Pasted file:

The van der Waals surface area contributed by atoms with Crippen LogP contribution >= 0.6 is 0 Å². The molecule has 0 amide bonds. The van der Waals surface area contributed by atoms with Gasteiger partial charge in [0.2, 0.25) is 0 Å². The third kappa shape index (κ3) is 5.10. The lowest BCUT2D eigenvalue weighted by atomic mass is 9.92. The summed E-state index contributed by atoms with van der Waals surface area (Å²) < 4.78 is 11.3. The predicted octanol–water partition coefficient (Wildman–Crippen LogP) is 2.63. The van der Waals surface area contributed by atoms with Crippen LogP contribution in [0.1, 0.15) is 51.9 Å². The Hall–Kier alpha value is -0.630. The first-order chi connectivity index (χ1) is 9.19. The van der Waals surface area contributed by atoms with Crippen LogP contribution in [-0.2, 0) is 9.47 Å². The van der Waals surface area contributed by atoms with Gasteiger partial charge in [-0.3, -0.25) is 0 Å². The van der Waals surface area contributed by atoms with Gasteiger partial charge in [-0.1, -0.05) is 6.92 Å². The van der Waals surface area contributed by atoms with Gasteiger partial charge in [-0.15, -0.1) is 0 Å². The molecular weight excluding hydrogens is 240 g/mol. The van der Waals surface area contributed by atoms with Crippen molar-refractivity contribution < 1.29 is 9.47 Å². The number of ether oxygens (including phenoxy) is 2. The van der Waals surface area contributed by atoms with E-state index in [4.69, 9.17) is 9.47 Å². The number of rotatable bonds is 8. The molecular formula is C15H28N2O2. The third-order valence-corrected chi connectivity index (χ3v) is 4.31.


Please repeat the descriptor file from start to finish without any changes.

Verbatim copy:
The van der Waals surface area contributed by atoms with Crippen LogP contribution >= 0.6 is 0 Å². The molecule has 0 amide bonds. The van der Waals surface area contributed by atoms with Gasteiger partial charge in [0.2, 0.25) is 0 Å². The third kappa shape index (κ3) is 5.10. The lowest BCUT2D eigenvalue weighted by atomic mass is 9.92. The summed E-state index contributed by atoms with van der Waals surface area (Å²) < 4.78 is 11.3. The predicted octanol–water partition coefficient (Wildman–Crippen LogP) is 2.63. The van der Waals surface area contributed by atoms with Crippen LogP contribution in [0.1, 0.15) is 51.9 Å². The Hall–Kier alpha value is -0.630. The first-order chi connectivity index (χ1) is 9.19. The van der Waals surface area contributed by atoms with Crippen LogP contribution in [-0.2, 0) is 9.47 Å². The van der Waals surface area contributed by atoms with Gasteiger partial charge in [-0.3, -0.25) is 0 Å². The van der Waals surface area contributed by atoms with Gasteiger partial charge in [-0.1, -0.05) is 6.92 Å². The van der Waals surface area contributed by atoms with Gasteiger partial charge in [-0.15, -0.1) is 0 Å². The molecular weight excluding hydrogens is 240 g/mol. The van der Waals surface area contributed by atoms with Crippen molar-refractivity contribution < 1.29 is 9.47 Å². The number of ether oxygens (including phenoxy) is 2. The van der Waals surface area contributed by atoms with E-state index in [4.69, 9.17) is 9.47 Å². The number of rotatable bonds is 8. The molecular formula is C15H28N2O2. The third-order valence-corrected chi connectivity index (χ3v) is 4.31.